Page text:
The overall ACIC score improved from 1.45 (limited support) at the start of the study to 5.5 (basic support) at the end of the study. The establishment of a local steering group and the appointment of a program manager were crucial steps in strengthening primary care. The willingness of a group of well-trained and motivated care providers to invest in quality improvement was an important facilitator. Important barriers were the complexity of the intervention, the lack of quality data, inadequate information technology support, the lack of commitment procedures and the uncertainty about sustainable funding.
Conclusion
Guided by the CCM, this study highlights the opportunities and the bottlenecks for adapting chronic care delivery in a primary care system with limited structure. The study succeeded in achieving a considerable improvement of the overall support for diabetes patients but further improvement requires a shift towards system thinking among policy makers. Currently primary care providers lack the opportunities to take up full responsibility for chronic care.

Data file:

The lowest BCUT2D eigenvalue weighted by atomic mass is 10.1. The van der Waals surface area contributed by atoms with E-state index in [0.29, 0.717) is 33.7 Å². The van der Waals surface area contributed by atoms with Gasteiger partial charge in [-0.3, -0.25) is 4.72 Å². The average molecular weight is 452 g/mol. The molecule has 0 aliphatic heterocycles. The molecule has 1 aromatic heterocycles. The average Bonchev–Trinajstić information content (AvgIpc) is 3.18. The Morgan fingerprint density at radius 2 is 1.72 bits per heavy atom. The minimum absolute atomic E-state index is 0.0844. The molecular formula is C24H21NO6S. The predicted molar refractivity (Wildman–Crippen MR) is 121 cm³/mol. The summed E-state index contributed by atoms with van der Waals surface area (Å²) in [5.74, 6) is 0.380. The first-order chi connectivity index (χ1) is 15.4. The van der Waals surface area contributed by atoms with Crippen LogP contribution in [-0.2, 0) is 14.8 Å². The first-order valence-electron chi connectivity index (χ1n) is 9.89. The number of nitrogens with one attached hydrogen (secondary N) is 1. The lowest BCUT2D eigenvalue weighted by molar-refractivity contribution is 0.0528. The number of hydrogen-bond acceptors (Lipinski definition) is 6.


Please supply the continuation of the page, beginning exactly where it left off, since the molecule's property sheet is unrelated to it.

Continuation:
Trial registration number
ClinicalTrials.gov Identifier: NCT00824499
doi:10.1186/1472-6963-9-152
PMCID: PMC2757022  PMID: 19698185
18.  Community-Based Care for the Management of Type 2 Diabetes 
Executive Summary
In June 2008, the Medical Advisory Secretariat began work on the Diabetes Strategy Evidence Project, an evidence-based review of the literature surrounding strategies for successful management and treatment of diabetes. This project came about when the Health System Strategy Division at the Ministry of Health and Long-Term Care subsequently asked the secretariat to provide an evidentiary platform for the Ministry’s newly released Diabetes Strategy.